Hylaeus reach body lengths of 6-9 mm. Their bodies are almost always black and hairless , which rules out immediate determination of Hylaeus species in the field. . Only three species have red as the base colour of their abdomens.
It is typical for all Hylaeus to have a clearly visible marking on their face, yellow or yellowish white in colour, but on the females this may be reduced to a few points at the sides or to narrow vertical stripes on the anterior eye margins , or this marking can be completely absent. The markings on the face vary from species to species, and this therefore allows accurate identification. Many species have bright spots on the chest and legs. Since their bodies are hairless, these bees cannot carry pollen externally. Hylaeus carry pollen in a crop (a pouch in the foregut).
Hylaeus prefer to live on forest edges, in parks and gardens, hedgerows,sand pits and clay pits. The adult bees are active from May to September. They feed on the nectar and pollen of various plants such as aster, daisy or sunflower (Asteraceae), bell flowers (Campanulaceae), legumes, peas, beans or pulses (Fabaceae), mint plants (Lamiaceae), dicots (Resedaceae), rose plants (Rosaceae), tansy (Tanacetum vulgare), feverfew (Tanacetum parthenium), golden marguerite (Anthemis tinctoria) and yarrow (Achillea millefolium).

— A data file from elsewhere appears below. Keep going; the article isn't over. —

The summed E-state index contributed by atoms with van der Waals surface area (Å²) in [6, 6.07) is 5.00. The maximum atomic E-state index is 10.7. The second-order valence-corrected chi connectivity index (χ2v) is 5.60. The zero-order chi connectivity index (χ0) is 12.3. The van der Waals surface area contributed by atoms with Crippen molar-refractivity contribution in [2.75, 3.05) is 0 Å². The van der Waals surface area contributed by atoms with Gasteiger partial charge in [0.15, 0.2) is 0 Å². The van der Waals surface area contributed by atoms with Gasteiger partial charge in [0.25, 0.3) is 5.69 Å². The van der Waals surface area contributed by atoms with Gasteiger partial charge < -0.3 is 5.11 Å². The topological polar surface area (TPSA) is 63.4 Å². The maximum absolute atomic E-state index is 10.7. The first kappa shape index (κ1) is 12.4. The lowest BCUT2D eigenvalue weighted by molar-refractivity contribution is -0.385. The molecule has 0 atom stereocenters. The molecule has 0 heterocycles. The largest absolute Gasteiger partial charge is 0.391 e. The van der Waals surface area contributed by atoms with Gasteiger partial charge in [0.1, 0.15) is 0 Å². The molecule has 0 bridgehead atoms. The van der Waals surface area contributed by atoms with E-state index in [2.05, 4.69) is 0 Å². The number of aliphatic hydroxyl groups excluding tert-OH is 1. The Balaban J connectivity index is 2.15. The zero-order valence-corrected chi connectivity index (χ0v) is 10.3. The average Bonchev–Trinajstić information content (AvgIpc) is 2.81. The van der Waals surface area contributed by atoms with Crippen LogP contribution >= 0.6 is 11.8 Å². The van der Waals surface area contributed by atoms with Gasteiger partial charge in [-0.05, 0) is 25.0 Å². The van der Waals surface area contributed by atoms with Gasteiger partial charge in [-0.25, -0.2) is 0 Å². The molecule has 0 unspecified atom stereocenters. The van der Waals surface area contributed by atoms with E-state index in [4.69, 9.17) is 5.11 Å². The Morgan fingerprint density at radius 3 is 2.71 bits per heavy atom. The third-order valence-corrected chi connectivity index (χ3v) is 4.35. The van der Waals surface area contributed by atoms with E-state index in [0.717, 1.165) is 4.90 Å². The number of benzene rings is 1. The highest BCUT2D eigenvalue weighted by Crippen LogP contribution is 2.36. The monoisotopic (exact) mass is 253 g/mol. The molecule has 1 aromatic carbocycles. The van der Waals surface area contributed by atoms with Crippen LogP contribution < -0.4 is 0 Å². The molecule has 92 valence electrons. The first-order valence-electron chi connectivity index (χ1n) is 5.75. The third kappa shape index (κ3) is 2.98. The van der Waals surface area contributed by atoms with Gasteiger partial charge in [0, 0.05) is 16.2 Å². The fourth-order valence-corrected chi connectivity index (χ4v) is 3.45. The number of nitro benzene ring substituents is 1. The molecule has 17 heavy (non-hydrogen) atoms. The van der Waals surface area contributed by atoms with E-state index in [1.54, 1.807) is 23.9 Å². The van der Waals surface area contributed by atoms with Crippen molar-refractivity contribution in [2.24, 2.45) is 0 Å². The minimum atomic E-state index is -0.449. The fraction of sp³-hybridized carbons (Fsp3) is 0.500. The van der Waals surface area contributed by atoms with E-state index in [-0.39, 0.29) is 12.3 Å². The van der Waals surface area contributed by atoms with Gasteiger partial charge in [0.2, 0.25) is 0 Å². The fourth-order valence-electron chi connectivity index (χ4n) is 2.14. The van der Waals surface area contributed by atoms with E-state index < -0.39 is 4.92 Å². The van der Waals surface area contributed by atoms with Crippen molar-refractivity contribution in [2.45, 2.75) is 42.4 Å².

Hylaeus reproduce either once or several times a year. The females lay their eggs in nests, which are constructed in hollow plant stems, dead wood or often in the galleries of beetles or other insects. After oviposition (egg laying) the nest is sealed. The larvae overwinter in the nests. Wasps of the family Gasteruptionidae are natural enemies of Hylaeus as their larvae feed on the brood of Hylaeus.
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|1. ||Bee - Hylaeus - Female|